Monday, July 11, 2005

The Power of Nightmares revisited

One of this blog's favourite television programmes was Adam Curtis's The Power of Nightmares. We wrote about it here, here, here and, indeed, here.

And one of our favourite journalists is Nick Cohen who, last Sunday, attacked the series by implication:

In my world of liberal London, social success at the dinner table belonged to the man who could simultaneously maintain that we've got it coming but that nothing was going to come; that indiscriminate murder would be Tony Blair's fault but there wouldn't be indiscriminate murder because 'the threat' was a phantom menace invented by Blair to scare the cowed electorate into supporting him.

I'd say the "power of nightmares" side of that oxymoronic argument is too bloodied to be worth discussing this weekend...

The argument that "we've got it coming" is silly, though it is legitimate to ask whether our intervention in Iraq has made terrorism in Britain more likely. And also to ask, if it has made it more likely, whether that is a price worth paying. If I understand Cohen's position correctly, he answers yes to both questions.

What interests me is his apparent dismissal of Curtis's thesis in The Power of Nightmares as a claim that the terrorist threat was invented by Blair. This is surely unfair. Curtis is well aware of the threat of terrorism: his programmes were made after 9/11, so how could be not be?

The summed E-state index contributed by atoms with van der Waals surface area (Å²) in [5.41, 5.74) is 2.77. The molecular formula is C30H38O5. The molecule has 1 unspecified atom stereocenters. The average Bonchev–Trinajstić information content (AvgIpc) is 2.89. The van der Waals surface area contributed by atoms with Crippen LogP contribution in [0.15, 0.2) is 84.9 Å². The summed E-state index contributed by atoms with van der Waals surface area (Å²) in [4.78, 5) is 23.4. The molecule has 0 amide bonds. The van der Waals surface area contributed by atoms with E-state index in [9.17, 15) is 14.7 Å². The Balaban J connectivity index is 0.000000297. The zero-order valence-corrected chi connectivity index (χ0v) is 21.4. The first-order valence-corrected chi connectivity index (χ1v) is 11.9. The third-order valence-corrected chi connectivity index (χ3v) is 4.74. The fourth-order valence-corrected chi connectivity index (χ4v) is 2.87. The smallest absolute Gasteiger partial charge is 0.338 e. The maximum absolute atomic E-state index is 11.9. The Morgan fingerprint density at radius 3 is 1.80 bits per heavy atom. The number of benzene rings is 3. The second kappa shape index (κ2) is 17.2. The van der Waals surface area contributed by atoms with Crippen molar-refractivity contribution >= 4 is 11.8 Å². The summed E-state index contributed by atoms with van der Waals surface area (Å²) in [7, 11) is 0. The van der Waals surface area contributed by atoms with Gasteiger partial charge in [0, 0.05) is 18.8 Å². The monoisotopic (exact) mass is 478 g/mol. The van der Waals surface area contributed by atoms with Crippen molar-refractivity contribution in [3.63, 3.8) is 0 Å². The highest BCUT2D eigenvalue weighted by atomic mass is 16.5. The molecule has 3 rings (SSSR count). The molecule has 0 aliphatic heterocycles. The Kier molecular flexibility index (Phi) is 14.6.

What I take Curtis to be saying is that the myth lies in the belief that al-Qaeda is a structured organisation run by Bin Laden. One American clip Curtis showed imagined holed up in a luxury HQ - complete with hydroelectric power - in the caves of Tora Bora like a Bond villain.

The best summing up of the position we are now in came in an article in Saturday's Guardian by John Gray - another of this blog's heroes, even if we did once accuse him of being off with the fairies.

Gray wrote:

No longer the semi-centralised organisation it was before the destruction of the Taliban regime in Afghanistan, al-Qaeda has mutated into a brand name that covers an amorphous network of groups that are linked together mainly by their adherence to an apocalyptic version of Islamist ideology...

It is a network that seems to be replicating itself in Europe and other advanced industrial regions, and if it turns out that the London bombings were al-Qaeda-related, the group that committed them could prove to be largely homegrown.

He was also surely right when he added:
In terms of its apocalyptic mindset, al-Qaeda is not unique, nor is it peculiarly Islamic. It is the most recent expression of a tradition of terrorism which has deep roots in Western religious beliefs and in modern revolutionary politics. The idea that violence can be used to remake the world has a powerful appeal, and if al-Qaeda is distinctive, it is in the ruthlessness with which it implements this belief.
In many ways the loose organisation of al-Qaeda makes it harder to deal with, whether you seek a military victory or to negotiate with it. But it is better to understand the enemy we face than to caricature those who do not share your view of it.

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